Formerly justice-involved citizen Akeem Sims proves that no matter your background, homeownership and financial stability are possible.
Sixteen years before he walked into a Clarifi office for financial empowerment counseling, Akeem Sims was sentenced to prison for drug possession with the intent to distribute. The Philadelphian re-entered society a year later in 2007.
Since then, he has pushed back against job rejections, financial hardships and other barriers set by his felony. He married his wife in 2021, the same year he was pardoned for his conviction.
Soon after being pardoned, Akeem started a position at an accounting firm, then came to Clarifi for personal financial counseling.
“He’s a real advocate for improving the criminal justice system,” said Jessica Nocho, his financial empowerment counselor. “He is a go-getter and a family man. He’s determined to get his family where they need to be. No dragging his feet.”
During their sessions, Jessica recommended Clarifi’s Re-entry Program: Justice-involved individuals are eligible to receive a $1,000 grant if they complete at least two financial counseling sessions. Akeem planned to put it toward starting his own accounting business, but he was let go from his full-time job while in the program and suddenly couldn’t pay rent for himself, his wife and their two daughters.
“Receiving that $1,000 afforded me the opportunity to pay my rent,” Akeem said. “Those funds came at a very crucial time for me.”
With his living situation stabilized, Akeem could focus on securing a new job and setting a realistic budget with Jessica. tightening up expenses, changing spending habits, lowering his debt-income-ratio.
“She gave me feedback from a real, genuine place of wanting to see me win,” Akeem said. “When I considered gambling during intense financial situations, she pointed out the immediate and lasting implications of that, but in a way that didn’t make me feel like she was judging me.”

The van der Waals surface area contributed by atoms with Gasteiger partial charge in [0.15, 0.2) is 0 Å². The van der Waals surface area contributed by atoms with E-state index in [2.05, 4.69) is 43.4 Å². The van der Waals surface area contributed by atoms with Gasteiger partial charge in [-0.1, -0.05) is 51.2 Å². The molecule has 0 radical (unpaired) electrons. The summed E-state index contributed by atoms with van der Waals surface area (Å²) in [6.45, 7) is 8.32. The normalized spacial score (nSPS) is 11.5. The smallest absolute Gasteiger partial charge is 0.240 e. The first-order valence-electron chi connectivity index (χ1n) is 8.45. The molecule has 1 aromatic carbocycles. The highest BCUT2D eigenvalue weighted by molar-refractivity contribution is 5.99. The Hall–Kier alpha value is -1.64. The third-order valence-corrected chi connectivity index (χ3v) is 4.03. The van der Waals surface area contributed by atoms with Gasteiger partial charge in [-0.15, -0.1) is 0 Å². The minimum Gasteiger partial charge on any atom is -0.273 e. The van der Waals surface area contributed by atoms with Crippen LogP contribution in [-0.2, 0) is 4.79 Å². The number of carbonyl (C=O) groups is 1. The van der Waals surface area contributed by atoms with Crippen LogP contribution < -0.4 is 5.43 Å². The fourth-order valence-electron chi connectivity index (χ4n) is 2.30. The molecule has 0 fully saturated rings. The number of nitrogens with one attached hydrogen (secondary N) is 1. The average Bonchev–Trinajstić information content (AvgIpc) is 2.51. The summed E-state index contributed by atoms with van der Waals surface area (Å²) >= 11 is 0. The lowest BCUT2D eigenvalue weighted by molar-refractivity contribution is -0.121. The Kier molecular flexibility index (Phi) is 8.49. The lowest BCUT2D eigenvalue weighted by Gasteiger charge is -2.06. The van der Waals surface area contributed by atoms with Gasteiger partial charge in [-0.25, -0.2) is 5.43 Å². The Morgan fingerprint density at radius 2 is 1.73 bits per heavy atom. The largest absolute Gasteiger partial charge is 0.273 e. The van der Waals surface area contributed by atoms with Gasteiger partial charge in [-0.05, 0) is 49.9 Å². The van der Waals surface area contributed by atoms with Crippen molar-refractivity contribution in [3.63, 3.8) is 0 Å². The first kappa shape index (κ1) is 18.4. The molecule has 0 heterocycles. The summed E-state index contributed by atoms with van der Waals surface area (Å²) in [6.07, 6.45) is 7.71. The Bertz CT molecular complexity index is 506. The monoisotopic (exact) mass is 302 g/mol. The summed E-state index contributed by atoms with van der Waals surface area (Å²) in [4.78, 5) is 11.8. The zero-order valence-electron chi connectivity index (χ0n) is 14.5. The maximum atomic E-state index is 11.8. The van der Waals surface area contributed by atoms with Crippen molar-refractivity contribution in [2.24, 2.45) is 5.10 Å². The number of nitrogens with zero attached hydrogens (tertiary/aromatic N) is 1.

Within a few months, Akeem landed a finance manager position at the Philadelphia Bail Fund, a nonprofit that posts bail for people who cannot afford to do so themselves. The organization advocates for the end of cash bail in Philadelphia.
“My career is the movement,” Akeem said.
Once he got settled into his new job, Jessica encouraged him to explore homeownership — something Akeem had always considered but felt he never had the income to easily transition out of renting.
“In my experience, people honestly don’t know they are capable of buying a home if they follow some simple steps,” Jessica said.
Akeem eventually went to his bank and was pre-approved to buy a home. He shared the news with Jessica at the start of their next counseling appointment.
“I was overwhelmed with joy when he came in,” she said. “Just accomplishing that. It’s stories like Akeem’s that make me say, ‘This is why I come to work.’”
After being pre-approved, he scheduled a pre-purchase counseling session to review his credit report and credit score, budget and spending habits, and ways to get his financing on track. Akeem decided it was best for his family that he re-examine homeownership in six to 12 months.
“The pre-purchase counseling session opened my eyes to expenses that I maybe wasn’t accounting for or prepared for,” he said.
In the meantime, Clarifi will remain a part of Akeem’s journey as he readies himself for homeownership. From the time he had a felony on his record to becoming financially resilient, Akeem has surrounded himself with people who advocated for him: mentors, family, lawyers, and counselors like Jessica.
“It takes collaborative communities to overcome this stuff,” he said. “I have to be patient, positive, and persistent, no matter what. I’ve got a dogged mentality. I’m not going to stop.”